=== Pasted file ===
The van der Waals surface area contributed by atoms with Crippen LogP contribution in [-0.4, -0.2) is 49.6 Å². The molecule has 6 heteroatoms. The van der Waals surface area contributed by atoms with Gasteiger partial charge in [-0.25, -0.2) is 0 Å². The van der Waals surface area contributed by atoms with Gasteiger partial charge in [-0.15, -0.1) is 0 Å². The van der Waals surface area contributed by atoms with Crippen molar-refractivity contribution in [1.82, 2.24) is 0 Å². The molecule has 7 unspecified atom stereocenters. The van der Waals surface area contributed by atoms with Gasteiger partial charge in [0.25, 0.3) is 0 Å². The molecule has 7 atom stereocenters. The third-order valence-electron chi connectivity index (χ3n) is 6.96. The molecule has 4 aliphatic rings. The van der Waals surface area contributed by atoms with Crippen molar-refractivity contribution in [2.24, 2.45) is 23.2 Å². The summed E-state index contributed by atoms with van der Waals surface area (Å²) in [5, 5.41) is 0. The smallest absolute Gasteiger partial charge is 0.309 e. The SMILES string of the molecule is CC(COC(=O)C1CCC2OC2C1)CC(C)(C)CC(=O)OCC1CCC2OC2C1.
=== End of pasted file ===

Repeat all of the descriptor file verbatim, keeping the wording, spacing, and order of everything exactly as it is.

The van der Waals surface area contributed by atoms with Crippen LogP contribution in [-0.4, -0.2) is 49.6 Å². The molecule has 6 heteroatoms. The van der Waals surface area contributed by atoms with Gasteiger partial charge in [-0.25, -0.2) is 0 Å². The van der Waals surface area contributed by atoms with Gasteiger partial charge in [-0.15, -0.1) is 0 Å². The van der Waals surface area contributed by atoms with Crippen molar-refractivity contribution in [1.82, 2.24) is 0 Å². The molecule has 7 unspecified atom stereocenters. The van der Waals surface area contributed by atoms with Gasteiger partial charge in [0.25, 0.3) is 0 Å². The molecule has 7 atom stereocenters. The third-order valence-electron chi connectivity index (χ3n) is 6.96. The molecule has 4 aliphatic rings. The van der Waals surface area contributed by atoms with Crippen molar-refractivity contribution in [2.24, 2.45) is 23.2 Å². The summed E-state index contributed by atoms with van der Waals surface area (Å²) in [5, 5.41) is 0. The smallest absolute Gasteiger partial charge is 0.309 e. The SMILES string of the molecule is CC(COC(=O)C1CCC2OC2C1)CC(C)(C)CC(=O)OCC1CCC2OC2C1.